Four years ago, I was getting ready to give a talk at a Rotary Club in Bellevue, Washington. Rotarians tend to be more conservative and business-oriented than the creative writers that usually make up my audience, but I wanted to give more talks, and Rotary Clubs are always looking for speakers, so there I was.
I had dinner with some of the Rotarians before the lecture. Beside me that evening was David, a young Japanese American account executive who told me about a recently-deceased uncle of his who had lived in Japan during World War II. David had been going through some of his uncle’s belongings when he came upon an old, yellowed, Japanese government pamphlet describing the horrors of American tyranny and oppression.
“It was something else,” he said. “It was just propaganda, but everything in it was true in a way. It just focused exclusively on slavery and the Native American genocide. That’s it. Reading it, you’d think Americans were all murderous barbarians. And if you live in Japan in the ’40s, and there’s no television yet, and all you read is what’s published in Japan, maybe you believe it.”
I thought then about a documentary I’d seen recently about the end of the Second World War. As the allies began capturing Pacific islands, Japanese women were seen jumping to their death. Apparently, they had been warned of the atrocities they’d suffer at the hands of American soldiers, atrocities so terrible that death seemed a preferable alternative.
When it was time for me to speak, I stood behind the lectern and, as always, took a moment to survey the audience to get a sense of how receptive the audience might be to the lecture’s message. My talk that evening was called, “No One Is Broken: Lessons learned raising a child on the spectrum.” As I scanned their mostly inscrutable faces, my eyes fell on an older gentleman at the back of the room, leaning forward heavily on his table, wearing a familiar red hat with familiar white lettering.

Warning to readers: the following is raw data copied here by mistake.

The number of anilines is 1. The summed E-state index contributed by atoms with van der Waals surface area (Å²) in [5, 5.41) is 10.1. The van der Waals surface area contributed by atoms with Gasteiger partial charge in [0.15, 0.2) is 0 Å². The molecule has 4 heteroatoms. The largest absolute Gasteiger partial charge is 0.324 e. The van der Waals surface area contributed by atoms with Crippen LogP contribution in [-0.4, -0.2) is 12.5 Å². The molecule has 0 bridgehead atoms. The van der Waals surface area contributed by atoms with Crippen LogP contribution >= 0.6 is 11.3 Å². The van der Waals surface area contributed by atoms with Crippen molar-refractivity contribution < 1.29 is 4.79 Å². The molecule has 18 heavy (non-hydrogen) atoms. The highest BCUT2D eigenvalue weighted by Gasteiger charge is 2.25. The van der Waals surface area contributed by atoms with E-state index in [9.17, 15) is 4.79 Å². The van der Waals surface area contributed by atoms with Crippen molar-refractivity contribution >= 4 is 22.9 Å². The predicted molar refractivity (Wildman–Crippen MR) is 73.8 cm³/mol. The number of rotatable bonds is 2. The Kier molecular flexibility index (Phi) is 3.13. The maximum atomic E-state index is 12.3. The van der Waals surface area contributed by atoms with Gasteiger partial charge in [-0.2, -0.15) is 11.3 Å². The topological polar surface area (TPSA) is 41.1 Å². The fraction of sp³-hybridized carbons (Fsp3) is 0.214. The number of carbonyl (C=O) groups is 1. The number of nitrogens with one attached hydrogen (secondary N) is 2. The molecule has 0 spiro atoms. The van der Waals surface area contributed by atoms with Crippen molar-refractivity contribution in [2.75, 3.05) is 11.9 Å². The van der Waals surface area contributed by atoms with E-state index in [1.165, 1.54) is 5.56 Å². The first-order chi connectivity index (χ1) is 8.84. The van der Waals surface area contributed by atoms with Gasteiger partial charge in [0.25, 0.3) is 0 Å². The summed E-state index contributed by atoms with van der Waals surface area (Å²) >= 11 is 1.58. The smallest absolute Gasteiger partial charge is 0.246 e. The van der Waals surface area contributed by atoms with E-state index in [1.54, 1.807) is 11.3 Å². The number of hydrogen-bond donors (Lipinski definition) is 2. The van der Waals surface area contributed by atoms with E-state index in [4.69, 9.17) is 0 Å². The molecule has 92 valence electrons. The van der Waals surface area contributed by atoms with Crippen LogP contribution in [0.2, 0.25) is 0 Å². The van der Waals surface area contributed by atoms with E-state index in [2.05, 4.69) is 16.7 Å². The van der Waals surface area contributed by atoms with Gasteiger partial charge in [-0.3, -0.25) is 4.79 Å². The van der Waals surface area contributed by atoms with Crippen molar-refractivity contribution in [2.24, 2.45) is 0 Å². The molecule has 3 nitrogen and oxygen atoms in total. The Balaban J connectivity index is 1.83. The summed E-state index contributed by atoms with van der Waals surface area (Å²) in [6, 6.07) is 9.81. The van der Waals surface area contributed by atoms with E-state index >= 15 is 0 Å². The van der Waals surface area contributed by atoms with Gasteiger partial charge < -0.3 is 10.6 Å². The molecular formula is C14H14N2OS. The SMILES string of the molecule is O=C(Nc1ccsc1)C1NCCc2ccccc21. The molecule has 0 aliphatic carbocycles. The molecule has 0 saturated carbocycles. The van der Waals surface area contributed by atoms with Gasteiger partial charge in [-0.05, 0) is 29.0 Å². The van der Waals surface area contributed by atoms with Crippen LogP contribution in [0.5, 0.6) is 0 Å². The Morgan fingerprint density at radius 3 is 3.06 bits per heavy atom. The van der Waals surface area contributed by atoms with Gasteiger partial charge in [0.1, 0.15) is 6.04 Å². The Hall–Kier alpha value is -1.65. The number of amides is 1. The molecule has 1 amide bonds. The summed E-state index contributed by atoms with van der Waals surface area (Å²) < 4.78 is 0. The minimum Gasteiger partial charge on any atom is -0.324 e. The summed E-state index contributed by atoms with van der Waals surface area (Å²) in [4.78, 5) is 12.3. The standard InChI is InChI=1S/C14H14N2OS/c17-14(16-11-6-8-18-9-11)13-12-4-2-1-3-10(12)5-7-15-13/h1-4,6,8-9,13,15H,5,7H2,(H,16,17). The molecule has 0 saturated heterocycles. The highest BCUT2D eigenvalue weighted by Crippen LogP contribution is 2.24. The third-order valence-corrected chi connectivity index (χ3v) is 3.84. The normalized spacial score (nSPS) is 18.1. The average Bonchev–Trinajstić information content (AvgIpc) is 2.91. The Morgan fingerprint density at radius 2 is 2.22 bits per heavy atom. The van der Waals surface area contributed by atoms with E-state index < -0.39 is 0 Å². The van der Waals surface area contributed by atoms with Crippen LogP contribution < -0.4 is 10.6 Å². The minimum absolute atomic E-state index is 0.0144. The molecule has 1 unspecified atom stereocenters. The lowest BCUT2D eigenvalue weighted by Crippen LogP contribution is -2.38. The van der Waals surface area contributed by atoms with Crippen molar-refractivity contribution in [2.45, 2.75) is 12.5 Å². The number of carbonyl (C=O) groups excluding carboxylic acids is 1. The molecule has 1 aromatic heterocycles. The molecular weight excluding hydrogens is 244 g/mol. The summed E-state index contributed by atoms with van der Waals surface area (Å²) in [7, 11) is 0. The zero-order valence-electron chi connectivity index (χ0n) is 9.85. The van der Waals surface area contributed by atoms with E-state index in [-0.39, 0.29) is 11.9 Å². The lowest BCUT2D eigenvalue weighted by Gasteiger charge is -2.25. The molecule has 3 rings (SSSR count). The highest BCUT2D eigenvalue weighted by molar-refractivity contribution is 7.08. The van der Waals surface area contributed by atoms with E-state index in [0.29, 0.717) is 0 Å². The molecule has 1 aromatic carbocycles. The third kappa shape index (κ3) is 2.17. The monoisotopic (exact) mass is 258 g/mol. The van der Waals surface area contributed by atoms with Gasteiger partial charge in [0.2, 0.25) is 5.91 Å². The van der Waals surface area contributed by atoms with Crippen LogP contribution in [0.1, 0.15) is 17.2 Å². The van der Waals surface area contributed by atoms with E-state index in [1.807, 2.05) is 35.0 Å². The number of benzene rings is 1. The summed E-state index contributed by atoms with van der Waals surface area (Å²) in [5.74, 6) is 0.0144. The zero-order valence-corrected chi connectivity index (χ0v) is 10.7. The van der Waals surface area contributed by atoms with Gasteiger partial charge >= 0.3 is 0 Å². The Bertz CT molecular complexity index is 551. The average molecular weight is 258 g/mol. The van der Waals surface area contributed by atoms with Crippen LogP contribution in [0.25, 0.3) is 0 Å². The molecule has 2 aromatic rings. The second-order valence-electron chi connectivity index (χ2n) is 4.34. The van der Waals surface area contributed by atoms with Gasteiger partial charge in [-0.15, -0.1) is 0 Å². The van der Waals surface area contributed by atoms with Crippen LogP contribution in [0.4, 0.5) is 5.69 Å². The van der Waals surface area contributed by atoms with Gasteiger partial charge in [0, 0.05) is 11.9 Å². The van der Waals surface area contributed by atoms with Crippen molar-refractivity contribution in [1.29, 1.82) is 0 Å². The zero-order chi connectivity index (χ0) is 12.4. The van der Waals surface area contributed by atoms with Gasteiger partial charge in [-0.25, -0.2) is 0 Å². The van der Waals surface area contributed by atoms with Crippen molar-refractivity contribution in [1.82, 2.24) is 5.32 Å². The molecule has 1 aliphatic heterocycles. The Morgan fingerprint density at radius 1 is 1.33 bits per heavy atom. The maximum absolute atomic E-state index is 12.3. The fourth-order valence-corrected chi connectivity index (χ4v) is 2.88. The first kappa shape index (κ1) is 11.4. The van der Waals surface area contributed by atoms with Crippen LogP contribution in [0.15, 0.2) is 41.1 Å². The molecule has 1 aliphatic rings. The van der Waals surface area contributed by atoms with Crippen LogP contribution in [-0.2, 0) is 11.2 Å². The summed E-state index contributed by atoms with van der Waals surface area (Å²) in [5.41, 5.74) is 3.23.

“Oh, boy,” I thought. The election was still a few months away, but the national battle lines had been clearly drawn, and that hat, one of the first I’d seen in liberal Seattle, let everyone know exactly which side you were standing on. I did not hold many kind thoughts in my heart for the people who wore those hats. I felt their white letters might as well have spelled, “Go Home, Stranger.”
This, however, is not the sort of thing you should be thinking when you’re about to address a crowd of actual strangers. So, I started telling my story. It’s a good story tell just about anyone as it’s about a struggling child and what he taught me about being human. It’s important when giving these sorts of talks to look around the room so everyone feels like they’re included. I usually find a handful of friendly faces, people who laugh and nod the most from the start, and float between them.
But on this night, against my better judgment, I glanced at Red Hat Man. The first time, he was sitting back in his chair, his arms now relaxed at his side. The second time, he was nodding, yet so slightly I wasn’t sure if it was in response to something I’d said or to something he was thinking. The third time, I saw it–a smile. Not a big one, just corners upturned, but a smile nonetheless.
I was happy now, and the rest of the talk went great. They were with me, this audience–or no, we were together. That’s what it feels like when it’s going well. You’re all in agreement about something friendly and reassuring. As I was rapping it up, I looked to the back of the room once more, for now, Red Hat Man was one of those friendly faces I was going to float between.
He was gone.
I carried on, but the ex-fiction writer in me wondered if he had ever been real in the first place. No, I thought, I’d seen him. Of course, I’d seen him.
I knew what I’d seen. But I hadn’t noticed him getting up either, and how do you miss that? When I finished my story, I stayed at the podium answering questions, and I kept looking for him, thinking he’d wander back from the bathroom or from answering his cell phone.
He never returned.
All I could think about driving home that night were Japanese women jumping to their death and that man’s hat. Maybe it was best he vanished, I decided, since he’d been a mirage of sorts. The barbarians are never real, after all, though we’ll see them forever as long as we believe in the value of gates.